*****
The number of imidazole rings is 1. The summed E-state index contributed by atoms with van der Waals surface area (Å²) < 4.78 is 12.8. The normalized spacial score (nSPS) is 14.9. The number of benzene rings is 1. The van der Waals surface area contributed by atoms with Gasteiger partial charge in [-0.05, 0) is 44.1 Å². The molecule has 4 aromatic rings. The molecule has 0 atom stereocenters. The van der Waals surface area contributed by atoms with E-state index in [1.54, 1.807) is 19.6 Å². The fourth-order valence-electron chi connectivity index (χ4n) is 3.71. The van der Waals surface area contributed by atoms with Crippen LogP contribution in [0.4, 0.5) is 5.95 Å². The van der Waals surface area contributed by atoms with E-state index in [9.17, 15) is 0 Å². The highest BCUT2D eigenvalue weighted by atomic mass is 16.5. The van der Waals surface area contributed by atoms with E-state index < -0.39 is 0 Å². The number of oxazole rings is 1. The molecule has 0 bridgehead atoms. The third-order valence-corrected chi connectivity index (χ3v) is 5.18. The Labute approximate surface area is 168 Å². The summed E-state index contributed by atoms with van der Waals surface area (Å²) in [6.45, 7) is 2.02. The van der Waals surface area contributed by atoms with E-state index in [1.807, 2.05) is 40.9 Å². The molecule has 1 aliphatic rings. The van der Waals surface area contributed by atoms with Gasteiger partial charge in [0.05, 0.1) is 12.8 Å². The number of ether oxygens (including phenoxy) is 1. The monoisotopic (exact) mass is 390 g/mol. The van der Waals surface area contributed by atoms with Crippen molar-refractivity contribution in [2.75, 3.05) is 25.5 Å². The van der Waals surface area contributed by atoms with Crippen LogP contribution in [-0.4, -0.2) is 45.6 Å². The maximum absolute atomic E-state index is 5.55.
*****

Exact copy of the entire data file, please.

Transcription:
The number of imidazole rings is 1. The summed E-state index contributed by atoms with van der Waals surface area (Å²) < 4.78 is 12.8. The normalized spacial score (nSPS) is 14.9. The number of benzene rings is 1. The van der Waals surface area contributed by atoms with Gasteiger partial charge in [-0.05, 0) is 44.1 Å². The molecule has 4 aromatic rings. The molecule has 0 atom stereocenters. The van der Waals surface area contributed by atoms with E-state index in [1.54, 1.807) is 19.6 Å². The fourth-order valence-electron chi connectivity index (χ4n) is 3.71. The van der Waals surface area contributed by atoms with Crippen LogP contribution in [0.4, 0.5) is 5.95 Å². The van der Waals surface area contributed by atoms with E-state index in [9.17, 15) is 0 Å². The highest BCUT2D eigenvalue weighted by atomic mass is 16.5. The van der Waals surface area contributed by atoms with E-state index < -0.39 is 0 Å². The number of oxazole rings is 1. The molecule has 0 bridgehead atoms. The third-order valence-corrected chi connectivity index (χ3v) is 5.18. The Labute approximate surface area is 168 Å². The summed E-state index contributed by atoms with van der Waals surface area (Å²) in [6.45, 7) is 2.02. The van der Waals surface area contributed by atoms with E-state index in [1.807, 2.05) is 40.9 Å². The molecule has 1 aliphatic rings. The van der Waals surface area contributed by atoms with Gasteiger partial charge in [0.05, 0.1) is 12.8 Å². The number of ether oxygens (including phenoxy) is 1. The monoisotopic (exact) mass is 390 g/mol. The van der Waals surface area contributed by atoms with Crippen molar-refractivity contribution in [2.75, 3.05) is 25.5 Å². The van der Waals surface area contributed by atoms with Crippen LogP contribution in [-0.4, -0.2) is 45.6 Å². The maximum absolute atomic E-state index is 5.55.